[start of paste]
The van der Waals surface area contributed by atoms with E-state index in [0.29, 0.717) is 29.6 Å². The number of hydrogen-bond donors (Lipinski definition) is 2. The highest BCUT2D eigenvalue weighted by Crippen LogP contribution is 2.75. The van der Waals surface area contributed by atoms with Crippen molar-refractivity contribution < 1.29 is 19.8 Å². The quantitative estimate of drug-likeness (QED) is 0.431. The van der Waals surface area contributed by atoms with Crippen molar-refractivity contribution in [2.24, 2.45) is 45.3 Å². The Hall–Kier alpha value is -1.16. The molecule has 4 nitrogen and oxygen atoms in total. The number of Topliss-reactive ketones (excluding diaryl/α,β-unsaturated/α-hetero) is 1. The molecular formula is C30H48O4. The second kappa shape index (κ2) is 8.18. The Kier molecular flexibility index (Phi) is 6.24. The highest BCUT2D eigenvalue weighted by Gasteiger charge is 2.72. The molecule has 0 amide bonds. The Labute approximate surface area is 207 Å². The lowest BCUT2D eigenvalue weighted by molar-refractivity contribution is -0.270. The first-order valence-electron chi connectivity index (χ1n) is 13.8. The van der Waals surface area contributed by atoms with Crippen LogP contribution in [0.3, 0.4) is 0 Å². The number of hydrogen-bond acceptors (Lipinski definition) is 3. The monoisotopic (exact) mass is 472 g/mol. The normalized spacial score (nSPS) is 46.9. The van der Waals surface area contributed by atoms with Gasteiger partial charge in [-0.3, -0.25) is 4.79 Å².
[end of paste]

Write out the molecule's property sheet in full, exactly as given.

The van der Waals surface area contributed by atoms with E-state index in [0.29, 0.717) is 29.6 Å². The number of hydrogen-bond donors (Lipinski definition) is 2. The highest BCUT2D eigenvalue weighted by Crippen LogP contribution is 2.75. The van der Waals surface area contributed by atoms with Crippen molar-refractivity contribution < 1.29 is 19.8 Å². The quantitative estimate of drug-likeness (QED) is 0.431. The van der Waals surface area contributed by atoms with Crippen molar-refractivity contribution in [2.24, 2.45) is 45.3 Å². The Hall–Kier alpha value is -1.16. The molecule has 4 nitrogen and oxygen atoms in total. The number of Topliss-reactive ketones (excluding diaryl/α,β-unsaturated/α-hetero) is 1. The molecular formula is C30H48O4. The second kappa shape index (κ2) is 8.18. The Kier molecular flexibility index (Phi) is 6.24. The highest BCUT2D eigenvalue weighted by Gasteiger charge is 2.72. The molecule has 0 amide bonds. The Labute approximate surface area is 207 Å². The lowest BCUT2D eigenvalue weighted by molar-refractivity contribution is -0.270. The first-order valence-electron chi connectivity index (χ1n) is 13.8. The van der Waals surface area contributed by atoms with Crippen LogP contribution in [0.3, 0.4) is 0 Å². The number of hydrogen-bond acceptors (Lipinski definition) is 3. The monoisotopic (exact) mass is 472 g/mol. The normalized spacial score (nSPS) is 46.9. The van der Waals surface area contributed by atoms with Gasteiger partial charge in [-0.3, -0.25) is 4.79 Å².